My stomach dropped. I lost my breath. “She must have got the wrong person. Why would Babaji want to see me? He knows that I have a phobia of needles and blood. Is he crazy?” I thought to myself as my mind was racing.
To the doctor, I could only muster up… “Now?”
“Yes, he is asking to speak with you now,” the doctor said firmly.
“Oh my God,” I thought, “What could he possibly want? Maybe he forgot something and he wants me to get it for him.”
I responded to the doctor, “Do you know what he wants?”
“No, he just said that I should come and get you,” she clearly stated.
Grimacing a smile, I said, “Can you please ask him if he left something in the waiting room that I can give to you to give to him? I have his bag here. I can give it to you,” I cleverly said to get out of going into the place of no return, the dungeon of the doctor’s horror show office, full of needles, and other tools to inflict pain and draw blood.
The doctor politely agreed to take Babaji’s bag, which I gladly gave to her. She swiftly closed the waiting room door, and with that, I took a huge sigh of relief that she did not force me to go with her.
My anxiety did not abate though. Just at the thought of going into the doctor’s office caused a cascade of sweat pouring down my back. And my stomach was doing flips. I tried deep breathing, but to no avail. I noticed some chocolates and I began popping them in my mouth as quickly as possible, hoping to tame my nerves.
Just then, the waiting room door opened again. The doctor appeared, and in a very polite manner she said, “Jessica, Babaji has asked you to come and see him now.”
“Jesus christ,” I thought, “I am doomed.”
Without saying anything, I nodded my head, and moved towards the doctor, my legs numb and wobbly. I followed her down the hall, the sound of her high heel shoes clickity click, guiding the way.
She opened the door and to my horror, Babaji was laying on what looked like an operation table, with his left arm sleeve rolled up to expose an IV needle in his vein. He smiled at me and said, “Just relax, it is not that bad. Now it is time to get over your phobia. This is your exposure therapy. Try to look at the needle.”
With all of my might, I tried to keep my dizzy head from spinning out even more. I tried to anchor my feet on the ground. But I felt overwhelmed and like I was not in my body.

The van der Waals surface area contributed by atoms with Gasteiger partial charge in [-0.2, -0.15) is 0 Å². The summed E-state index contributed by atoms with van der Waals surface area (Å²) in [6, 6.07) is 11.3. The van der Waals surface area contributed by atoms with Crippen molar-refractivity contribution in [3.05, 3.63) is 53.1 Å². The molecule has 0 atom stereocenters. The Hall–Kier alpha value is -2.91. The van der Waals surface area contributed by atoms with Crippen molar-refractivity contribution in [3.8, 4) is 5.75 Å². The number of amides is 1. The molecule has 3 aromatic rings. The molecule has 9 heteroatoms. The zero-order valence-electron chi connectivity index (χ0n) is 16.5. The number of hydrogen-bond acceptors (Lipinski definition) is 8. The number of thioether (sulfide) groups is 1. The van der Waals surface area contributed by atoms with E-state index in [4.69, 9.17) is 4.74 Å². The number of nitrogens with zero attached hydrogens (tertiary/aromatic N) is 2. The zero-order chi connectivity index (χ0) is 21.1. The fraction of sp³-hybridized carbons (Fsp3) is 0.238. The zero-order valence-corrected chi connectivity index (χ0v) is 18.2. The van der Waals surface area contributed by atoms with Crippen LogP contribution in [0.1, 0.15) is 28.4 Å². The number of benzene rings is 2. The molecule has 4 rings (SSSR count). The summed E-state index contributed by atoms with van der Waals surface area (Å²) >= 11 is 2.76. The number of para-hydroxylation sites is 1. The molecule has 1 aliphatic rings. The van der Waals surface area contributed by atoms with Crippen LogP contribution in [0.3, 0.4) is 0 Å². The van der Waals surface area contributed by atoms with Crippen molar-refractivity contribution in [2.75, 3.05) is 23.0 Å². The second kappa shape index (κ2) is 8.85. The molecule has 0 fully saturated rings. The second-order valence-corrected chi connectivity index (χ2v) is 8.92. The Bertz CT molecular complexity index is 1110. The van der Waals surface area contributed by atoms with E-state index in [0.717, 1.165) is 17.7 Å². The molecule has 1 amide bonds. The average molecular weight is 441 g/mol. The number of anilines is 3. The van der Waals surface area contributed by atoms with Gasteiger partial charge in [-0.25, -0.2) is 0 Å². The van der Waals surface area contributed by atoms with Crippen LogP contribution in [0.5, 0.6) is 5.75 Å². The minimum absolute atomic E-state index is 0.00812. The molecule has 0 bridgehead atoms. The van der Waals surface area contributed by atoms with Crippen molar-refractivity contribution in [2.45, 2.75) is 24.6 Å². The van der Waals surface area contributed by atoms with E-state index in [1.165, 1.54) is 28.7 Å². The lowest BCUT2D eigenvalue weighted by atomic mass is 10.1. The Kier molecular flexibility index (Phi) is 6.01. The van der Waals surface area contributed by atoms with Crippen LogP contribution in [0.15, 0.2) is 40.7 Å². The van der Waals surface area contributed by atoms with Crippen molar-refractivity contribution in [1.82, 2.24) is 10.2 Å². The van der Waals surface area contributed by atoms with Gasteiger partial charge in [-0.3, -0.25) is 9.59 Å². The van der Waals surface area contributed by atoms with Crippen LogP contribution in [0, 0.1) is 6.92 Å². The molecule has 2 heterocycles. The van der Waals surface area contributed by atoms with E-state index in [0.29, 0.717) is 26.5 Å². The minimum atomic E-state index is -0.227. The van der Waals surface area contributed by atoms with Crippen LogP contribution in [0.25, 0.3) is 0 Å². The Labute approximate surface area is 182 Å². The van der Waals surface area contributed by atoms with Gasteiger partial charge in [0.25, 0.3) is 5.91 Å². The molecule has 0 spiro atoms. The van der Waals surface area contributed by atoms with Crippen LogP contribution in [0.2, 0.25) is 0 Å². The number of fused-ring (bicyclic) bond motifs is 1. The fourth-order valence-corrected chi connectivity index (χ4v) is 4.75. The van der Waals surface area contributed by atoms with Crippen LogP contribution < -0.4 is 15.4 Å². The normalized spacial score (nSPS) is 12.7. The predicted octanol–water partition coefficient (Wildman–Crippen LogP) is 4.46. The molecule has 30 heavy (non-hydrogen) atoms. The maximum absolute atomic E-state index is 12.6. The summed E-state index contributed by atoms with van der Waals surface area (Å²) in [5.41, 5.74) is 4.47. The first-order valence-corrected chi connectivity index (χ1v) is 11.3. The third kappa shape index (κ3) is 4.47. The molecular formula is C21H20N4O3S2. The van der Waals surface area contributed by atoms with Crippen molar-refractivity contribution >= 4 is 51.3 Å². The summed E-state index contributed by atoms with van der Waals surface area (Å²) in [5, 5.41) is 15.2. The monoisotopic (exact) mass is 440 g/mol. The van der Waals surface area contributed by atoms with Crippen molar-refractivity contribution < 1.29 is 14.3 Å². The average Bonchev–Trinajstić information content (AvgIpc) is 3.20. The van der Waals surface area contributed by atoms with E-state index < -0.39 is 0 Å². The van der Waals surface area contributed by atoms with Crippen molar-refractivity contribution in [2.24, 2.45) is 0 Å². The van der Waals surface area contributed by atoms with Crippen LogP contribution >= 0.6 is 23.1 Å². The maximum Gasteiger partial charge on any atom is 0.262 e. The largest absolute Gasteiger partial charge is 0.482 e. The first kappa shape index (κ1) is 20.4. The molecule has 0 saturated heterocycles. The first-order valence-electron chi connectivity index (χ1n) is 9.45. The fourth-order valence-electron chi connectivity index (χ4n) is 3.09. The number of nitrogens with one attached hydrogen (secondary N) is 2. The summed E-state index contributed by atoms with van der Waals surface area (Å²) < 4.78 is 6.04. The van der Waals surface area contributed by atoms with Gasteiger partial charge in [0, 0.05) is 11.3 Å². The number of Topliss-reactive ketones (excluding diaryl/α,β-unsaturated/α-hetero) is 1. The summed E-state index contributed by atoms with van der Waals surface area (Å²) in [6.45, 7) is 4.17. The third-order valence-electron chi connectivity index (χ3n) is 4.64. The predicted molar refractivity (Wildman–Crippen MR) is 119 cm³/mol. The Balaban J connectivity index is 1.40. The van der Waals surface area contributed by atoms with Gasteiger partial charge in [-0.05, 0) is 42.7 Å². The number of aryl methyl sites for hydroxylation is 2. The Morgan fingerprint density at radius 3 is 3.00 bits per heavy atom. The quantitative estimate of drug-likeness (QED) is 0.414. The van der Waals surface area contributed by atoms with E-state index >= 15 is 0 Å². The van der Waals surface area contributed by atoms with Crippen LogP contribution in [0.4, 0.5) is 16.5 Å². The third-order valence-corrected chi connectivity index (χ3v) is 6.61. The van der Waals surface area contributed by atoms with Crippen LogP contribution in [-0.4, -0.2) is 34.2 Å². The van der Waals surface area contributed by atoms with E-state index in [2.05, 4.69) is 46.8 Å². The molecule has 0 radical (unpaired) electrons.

Babaji’s calm voice cut like a knife through my anxiety. He assured me, “Everything is fine. This is just an old memory (samskara) that is bothering you. But try to focus on me and look at the needle."
Babaji was peacefully looking at the needle, as he said, "What is there? Nothing. You see I am fine. I am not in pain. This needle doesn’t even hurt. They are just giving me some vitamin injection, which is very good for my depleted body. There is nothing to worry about.”
By now I had broken out into a cold sweat. My head was spinning faster. My feet were nowhere to be found. I focused on Babaji’s instructions and tried to ignore my physical symptoms.
The doctor reached over Babaji and pulled up his kurta sleeve on his other arm. She compassionately turned to me and said, “I have to take his blood now. Are you okay with that?”
Babaji smiled at me and said, “Come on, you can do it. I am fine. There is no problem with the blood, just watch and you will see. Everything is ok.”
I was beyond words now, so I could not respond. Just managing my physical sensations was all I could do. The doctor inserted the needle in Babaji’s arm and I instinctly covered my eyes. I could not look.
Babaji said, “You can look now, it is all over. Look, look, I am fine.”
When I looked, I saw one bright red drop of his blood on his kurta sleeve and I lost it. The whole room started spinning. My hands started shaking, my legs too. I felt like I was going to vomit and I started shivering. I could not get any words out. My vision was starting to narrow. The only thing I could do was swiftly exit the room. I went for the only door I could see, despite my wildly dizzy. head. I ended up in another doctor’s office, which was empty, thank god. The feeling of vomiting came over me in strong waves now. I was disoriented and my legs felt like rubber. I fell down, blacked out, and fainted on the examination table. When I regained consciousness, the doctor gave me a cup of apple juice and told me that I would feel better if I could drink this, which I did. She then left to attend to Babaji and I lay on the bed, feeling out of it. For thirty minutes I layed there, praying to feel back to normal. So much for my relaxing day off, I thought.
When I finally resurfaced and saw Babaji relaxing on the comfortable couch in the waiting room, he was grinning. “What happened? Did your samskara attack you?” he jokingly asked.
“Yes, I freaked out when I saw the blood. I tried my best to follow your instructions, but I just lost it,” I said feeling embarrassed.